In a prepared speech following the ECB’s decision to hold rates unchanged (the benchmark rate* at 0.05%, the deposit rate** at -0.2%, and the marginal lending rate*** at 0.30%), ECB President Draghi hinted at the possibility of further stimulus by year end. The mere mention that a future cut in the benchmark rate was discussed at the policy meeting was enough to send government bond yields tumbling; German 10-year yields fell below 0.50% for the first time on record, while the euro-area 2-year swap rate fell into negative territory (chart).
German 10-Year Yields and Euro-Area 2-Year Swap Rates
Echoing remarks made by Fed Chair Yellen (who had commented that “recent global economic and financial developments may restrain economic activity somewhat and are likely to put further downward pressure on inflation in the near term,”) Draghi noted that “concerns over growth prospects in emerging markets and possible repercussions for the economy from developments in financial and commodity markets continue to signal downside risks to the outlook for growth and inflation.” Draghi added that “increased uncertainty has recently manifested itself in financial market developments, which may have negative repercussions for euro area domestic demand.”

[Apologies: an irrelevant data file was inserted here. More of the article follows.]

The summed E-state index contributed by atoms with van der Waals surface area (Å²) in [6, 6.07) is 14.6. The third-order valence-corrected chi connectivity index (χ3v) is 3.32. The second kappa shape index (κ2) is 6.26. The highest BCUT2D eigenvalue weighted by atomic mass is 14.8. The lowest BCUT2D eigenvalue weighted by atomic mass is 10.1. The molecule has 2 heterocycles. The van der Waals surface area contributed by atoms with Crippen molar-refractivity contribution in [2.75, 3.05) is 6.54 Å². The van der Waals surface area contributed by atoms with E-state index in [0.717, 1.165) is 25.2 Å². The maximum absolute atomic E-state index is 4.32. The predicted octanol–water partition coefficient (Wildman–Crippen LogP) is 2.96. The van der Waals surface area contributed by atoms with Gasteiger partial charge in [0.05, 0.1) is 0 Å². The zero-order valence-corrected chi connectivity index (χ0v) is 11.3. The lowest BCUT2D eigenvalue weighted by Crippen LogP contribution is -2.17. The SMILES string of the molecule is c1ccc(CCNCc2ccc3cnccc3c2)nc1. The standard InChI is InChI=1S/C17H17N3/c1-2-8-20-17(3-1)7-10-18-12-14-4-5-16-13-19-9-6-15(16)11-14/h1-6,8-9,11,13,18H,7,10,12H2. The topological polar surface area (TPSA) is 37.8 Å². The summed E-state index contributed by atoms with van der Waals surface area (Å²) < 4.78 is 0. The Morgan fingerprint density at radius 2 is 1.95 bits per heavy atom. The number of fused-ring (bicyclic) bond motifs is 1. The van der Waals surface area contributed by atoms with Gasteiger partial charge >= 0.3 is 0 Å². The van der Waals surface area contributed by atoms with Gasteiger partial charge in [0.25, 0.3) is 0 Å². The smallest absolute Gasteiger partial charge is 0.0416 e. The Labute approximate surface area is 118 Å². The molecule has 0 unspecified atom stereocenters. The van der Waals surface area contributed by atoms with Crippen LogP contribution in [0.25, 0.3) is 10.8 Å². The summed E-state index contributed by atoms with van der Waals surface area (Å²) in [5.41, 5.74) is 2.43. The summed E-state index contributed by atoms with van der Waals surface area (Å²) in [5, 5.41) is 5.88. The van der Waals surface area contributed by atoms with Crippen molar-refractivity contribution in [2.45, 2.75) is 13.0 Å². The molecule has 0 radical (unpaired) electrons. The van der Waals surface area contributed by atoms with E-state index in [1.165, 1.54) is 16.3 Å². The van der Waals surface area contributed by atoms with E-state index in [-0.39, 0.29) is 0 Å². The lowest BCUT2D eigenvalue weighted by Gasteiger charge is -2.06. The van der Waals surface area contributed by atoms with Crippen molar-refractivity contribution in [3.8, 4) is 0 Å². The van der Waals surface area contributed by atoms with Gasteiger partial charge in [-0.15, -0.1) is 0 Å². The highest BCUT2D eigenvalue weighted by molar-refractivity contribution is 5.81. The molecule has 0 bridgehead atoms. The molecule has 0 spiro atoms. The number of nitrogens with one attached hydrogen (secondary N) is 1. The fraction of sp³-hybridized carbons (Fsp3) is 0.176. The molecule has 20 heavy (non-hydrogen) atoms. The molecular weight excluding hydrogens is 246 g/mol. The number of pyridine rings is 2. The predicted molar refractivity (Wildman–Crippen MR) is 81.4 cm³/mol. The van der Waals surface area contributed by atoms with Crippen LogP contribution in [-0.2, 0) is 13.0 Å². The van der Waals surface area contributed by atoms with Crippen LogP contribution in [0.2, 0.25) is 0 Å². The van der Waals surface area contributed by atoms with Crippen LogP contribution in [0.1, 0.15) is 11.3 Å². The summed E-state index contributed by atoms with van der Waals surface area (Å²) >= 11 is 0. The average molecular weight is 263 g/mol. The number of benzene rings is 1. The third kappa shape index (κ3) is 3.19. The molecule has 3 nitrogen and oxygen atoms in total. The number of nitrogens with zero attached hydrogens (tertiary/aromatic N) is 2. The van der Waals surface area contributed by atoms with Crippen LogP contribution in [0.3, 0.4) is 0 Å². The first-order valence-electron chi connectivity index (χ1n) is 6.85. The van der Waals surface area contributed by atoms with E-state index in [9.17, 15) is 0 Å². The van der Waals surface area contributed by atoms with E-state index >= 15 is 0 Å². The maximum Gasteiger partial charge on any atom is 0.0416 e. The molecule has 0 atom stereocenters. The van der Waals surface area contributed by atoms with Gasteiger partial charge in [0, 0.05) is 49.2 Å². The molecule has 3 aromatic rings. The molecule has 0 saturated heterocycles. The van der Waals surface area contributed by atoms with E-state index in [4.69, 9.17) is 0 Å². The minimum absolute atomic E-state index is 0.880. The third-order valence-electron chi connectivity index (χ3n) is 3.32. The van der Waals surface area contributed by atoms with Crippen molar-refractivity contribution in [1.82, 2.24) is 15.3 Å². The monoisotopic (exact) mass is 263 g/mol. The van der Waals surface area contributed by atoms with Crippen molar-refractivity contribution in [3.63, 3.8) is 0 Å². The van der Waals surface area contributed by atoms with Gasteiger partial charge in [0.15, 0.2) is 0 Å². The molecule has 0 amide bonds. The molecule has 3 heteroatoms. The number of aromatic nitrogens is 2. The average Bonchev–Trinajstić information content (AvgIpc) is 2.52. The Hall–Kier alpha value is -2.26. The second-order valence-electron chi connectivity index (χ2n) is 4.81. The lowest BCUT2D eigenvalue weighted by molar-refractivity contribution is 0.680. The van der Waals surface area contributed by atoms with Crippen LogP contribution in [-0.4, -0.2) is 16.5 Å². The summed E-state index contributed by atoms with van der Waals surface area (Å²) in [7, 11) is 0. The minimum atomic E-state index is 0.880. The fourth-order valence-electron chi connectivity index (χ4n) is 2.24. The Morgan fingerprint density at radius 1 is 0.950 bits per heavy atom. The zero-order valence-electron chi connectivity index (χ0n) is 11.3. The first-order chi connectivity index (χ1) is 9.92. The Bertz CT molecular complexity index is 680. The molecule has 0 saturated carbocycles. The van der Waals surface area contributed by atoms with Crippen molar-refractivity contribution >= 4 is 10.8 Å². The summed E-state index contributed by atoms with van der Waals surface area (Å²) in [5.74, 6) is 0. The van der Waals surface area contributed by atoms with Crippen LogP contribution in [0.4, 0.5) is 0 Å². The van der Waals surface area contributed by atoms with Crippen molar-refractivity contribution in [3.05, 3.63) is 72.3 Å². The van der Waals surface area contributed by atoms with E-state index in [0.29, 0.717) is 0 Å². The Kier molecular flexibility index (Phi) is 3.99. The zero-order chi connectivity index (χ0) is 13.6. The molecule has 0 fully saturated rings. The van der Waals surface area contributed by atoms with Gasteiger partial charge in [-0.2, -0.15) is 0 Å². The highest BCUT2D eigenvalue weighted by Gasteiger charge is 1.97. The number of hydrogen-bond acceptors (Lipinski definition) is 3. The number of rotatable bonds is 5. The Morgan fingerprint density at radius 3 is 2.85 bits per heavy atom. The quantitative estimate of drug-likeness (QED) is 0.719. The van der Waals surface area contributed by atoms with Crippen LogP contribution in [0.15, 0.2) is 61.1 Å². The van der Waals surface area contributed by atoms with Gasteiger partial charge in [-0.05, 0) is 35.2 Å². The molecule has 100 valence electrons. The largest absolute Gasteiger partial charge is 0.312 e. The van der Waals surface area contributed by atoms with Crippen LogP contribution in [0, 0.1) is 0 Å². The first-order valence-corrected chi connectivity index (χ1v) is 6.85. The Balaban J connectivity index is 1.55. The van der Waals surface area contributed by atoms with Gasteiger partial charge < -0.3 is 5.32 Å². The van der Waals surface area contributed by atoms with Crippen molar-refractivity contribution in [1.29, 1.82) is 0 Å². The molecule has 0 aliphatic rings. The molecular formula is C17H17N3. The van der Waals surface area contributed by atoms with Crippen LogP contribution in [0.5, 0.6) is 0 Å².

The potential for further policy action—either via a reduction in rates or the extension of the Central Bank’s €60 billion monthly asset purchase program—knocked 1.9% of value from the euro vs. the U.S. dollar. (Note that the further the euro depreciates, the more likely import price inflation will rise—an issue when headline CPI for the region showed a -0.1% YoY decline in September—far from the Bank’s 2% target.)
‘Lower for longer’ just makes real estate assets look that much more attractive on a relative yield basis.
*Benchmark rate: Rate charged by the ECB for credit; essentially, a two-week repurchase agreement.
**Deposit facility: Rate earned by banks that make overnight deposits with the ECB.
***Marginal lending facility: Rate charged for overnight credit from the ECB (made against the presentation of sufficient collateral.)